I’m trying to integrate some custom AC control software with Velbus.
I see that the current temperature is sent onto the bus for many nodes with a built in sensor, such as the VMBGP420. Typically this will be by sending a message of type 0xE6 “COMMAND_SENSOR_TEMPERATURE”
The module protocol shows Databytes 2 and 3 transmitting the current temperature in two’s complement format.
[This is effectively the whole number of the current temp (in degrees C) is divided by the resolution (0.0625 degrees).]
There is a table showing the two bytes for various sample temps. There are a couple of typos which I found using the calculator at Two's (2s) Complement Calculator to understand how this works.

Let’s start with the positive values. The values for 0.5, 0.25, 0.125 and 0,0625 are just the binary format of the multiples of the resolution i.e. 8, 4, 2, and 1  being shifted 5 bits to the left. They are not two’s complement and require not complex maths.

The next value is the one shown for 63.5  this is 1016 times the resolution. The binary version of this is 0b0011 1111 1000 , shift this 5 bits to the left gives 0111 1111 0000 0000 which is not what is in the table.
Taking the value in the table “0111 1111 111x xxxx” and shifting 5 bits to the right gives 0b0011 1111 1111 which is decimal 1023. 1023 x 0.0625 = 63.9375 degrees  close but just enough to be misleading.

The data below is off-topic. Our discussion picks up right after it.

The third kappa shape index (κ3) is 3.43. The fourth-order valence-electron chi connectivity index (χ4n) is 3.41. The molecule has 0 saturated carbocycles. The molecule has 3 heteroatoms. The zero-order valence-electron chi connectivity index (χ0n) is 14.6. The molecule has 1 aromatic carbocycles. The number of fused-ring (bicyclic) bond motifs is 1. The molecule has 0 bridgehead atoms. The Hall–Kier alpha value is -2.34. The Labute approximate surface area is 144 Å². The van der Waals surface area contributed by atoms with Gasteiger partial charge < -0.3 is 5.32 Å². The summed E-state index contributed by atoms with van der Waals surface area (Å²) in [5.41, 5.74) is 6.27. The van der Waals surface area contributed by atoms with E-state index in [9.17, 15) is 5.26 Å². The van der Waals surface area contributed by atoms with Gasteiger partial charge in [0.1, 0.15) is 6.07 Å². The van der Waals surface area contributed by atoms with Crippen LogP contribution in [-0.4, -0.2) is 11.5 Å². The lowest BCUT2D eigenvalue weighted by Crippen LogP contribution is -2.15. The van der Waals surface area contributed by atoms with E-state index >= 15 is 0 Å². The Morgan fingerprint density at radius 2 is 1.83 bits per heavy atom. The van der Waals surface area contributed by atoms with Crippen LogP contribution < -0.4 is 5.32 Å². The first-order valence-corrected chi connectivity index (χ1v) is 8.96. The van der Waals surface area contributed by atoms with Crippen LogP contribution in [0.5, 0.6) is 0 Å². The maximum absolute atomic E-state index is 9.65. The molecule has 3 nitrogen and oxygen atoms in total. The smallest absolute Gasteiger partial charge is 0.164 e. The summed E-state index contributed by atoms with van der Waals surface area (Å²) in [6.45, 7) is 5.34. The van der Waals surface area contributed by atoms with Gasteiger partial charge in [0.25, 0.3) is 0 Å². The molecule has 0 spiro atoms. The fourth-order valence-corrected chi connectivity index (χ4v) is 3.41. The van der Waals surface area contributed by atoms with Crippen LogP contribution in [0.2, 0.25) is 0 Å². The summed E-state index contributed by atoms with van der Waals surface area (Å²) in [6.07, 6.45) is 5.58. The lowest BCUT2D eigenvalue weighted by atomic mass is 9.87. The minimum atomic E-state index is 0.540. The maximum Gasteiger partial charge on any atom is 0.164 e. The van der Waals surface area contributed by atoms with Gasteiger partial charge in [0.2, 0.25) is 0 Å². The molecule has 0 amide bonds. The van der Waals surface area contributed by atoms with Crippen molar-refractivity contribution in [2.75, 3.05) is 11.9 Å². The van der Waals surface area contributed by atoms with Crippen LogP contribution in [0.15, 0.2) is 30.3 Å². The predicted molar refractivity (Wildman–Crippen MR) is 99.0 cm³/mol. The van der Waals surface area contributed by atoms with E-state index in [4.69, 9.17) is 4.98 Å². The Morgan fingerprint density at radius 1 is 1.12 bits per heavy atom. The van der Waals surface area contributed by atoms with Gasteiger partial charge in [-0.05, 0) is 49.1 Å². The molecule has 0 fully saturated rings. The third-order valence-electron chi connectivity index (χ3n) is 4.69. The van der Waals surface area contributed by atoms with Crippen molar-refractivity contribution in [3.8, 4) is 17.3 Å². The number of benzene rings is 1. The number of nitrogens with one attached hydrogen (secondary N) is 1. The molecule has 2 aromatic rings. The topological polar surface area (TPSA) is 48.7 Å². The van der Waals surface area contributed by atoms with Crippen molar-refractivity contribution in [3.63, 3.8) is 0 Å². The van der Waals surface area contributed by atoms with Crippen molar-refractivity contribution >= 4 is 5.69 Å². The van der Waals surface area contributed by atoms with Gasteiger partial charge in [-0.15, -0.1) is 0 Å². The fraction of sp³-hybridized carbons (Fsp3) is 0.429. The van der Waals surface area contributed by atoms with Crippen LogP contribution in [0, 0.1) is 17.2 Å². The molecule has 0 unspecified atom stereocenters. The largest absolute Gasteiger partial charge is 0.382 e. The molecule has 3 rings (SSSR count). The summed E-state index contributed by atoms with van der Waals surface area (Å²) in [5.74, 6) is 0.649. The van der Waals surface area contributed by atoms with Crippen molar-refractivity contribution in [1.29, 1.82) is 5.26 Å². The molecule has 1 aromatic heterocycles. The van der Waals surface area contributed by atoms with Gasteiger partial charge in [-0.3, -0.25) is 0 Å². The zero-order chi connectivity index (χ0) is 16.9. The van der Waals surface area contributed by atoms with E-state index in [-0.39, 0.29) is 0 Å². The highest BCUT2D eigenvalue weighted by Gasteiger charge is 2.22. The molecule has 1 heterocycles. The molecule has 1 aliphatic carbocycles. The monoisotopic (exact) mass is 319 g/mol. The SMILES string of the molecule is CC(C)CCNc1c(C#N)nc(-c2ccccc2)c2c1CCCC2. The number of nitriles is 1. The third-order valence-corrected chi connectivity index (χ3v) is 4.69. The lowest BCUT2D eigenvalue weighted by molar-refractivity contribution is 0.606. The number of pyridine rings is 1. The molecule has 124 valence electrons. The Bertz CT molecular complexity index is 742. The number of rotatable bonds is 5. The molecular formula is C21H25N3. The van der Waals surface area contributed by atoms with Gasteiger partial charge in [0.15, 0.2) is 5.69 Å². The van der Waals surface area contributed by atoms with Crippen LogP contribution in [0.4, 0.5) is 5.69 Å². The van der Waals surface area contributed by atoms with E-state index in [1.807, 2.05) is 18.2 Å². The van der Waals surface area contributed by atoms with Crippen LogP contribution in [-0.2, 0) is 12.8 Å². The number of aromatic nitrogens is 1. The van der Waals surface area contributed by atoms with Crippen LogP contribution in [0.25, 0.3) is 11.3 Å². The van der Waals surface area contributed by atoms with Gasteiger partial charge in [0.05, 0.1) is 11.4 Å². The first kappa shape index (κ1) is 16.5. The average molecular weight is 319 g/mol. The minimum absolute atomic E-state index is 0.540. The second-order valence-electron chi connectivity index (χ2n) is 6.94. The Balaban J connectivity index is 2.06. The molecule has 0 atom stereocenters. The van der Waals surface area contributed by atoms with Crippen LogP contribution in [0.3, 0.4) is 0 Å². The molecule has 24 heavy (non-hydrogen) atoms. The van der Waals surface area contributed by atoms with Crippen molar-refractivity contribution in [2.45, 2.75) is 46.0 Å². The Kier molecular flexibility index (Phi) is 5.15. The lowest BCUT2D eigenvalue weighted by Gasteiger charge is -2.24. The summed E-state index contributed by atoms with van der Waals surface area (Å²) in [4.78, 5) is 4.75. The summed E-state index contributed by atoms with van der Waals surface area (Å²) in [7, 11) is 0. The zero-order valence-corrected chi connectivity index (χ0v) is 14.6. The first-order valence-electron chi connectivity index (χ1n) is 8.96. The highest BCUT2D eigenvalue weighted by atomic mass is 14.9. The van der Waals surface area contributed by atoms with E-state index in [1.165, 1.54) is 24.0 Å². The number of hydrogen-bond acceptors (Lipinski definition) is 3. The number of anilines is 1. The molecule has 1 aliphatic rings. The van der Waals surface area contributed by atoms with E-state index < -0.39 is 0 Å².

The negative values are the twos complement of the multiple with the sign removed.
So for 0.0625 this is 1, which becomes 1 and the two complement is 111 1111 1111. Shift this 5 bits to the left and the values line up with the table.
The same sort of thing works for 0.125 (2 times resolution), 0.25 (4 times resolution).
The value shown for 0.5 appears to be wrong. This is actually 8 times the resolution. The twos comp calculator shows 111 1111 1000 for 8. Shift this 5 bits to the left gives 0b 1111 1111 0000 0000.
The value shown in the table is “1111 1110 000x xxxx” (flip the bits and shift it right and and one) it becomes 0b0001 0000 which is actually 16 times the resolution, or 1.0 degrees.
For 55 (which is 880) the calculator shows 1001 0010 000. Shift this 5 bits to the left for 0b1001 0010 000x xxxx which is correct.
I think the negative values could go as high as the positive with a transmitted value of “1000 0000 000x xxxx” which can be translated back to 1023 (x 0.0625) that gives 69.9375 degrees.
Whether this would be of practical use apart from Arctic conditions is a moot point though
Anyway I hope this helps people get their heads around how these temperature readings work (along with the small corrections required).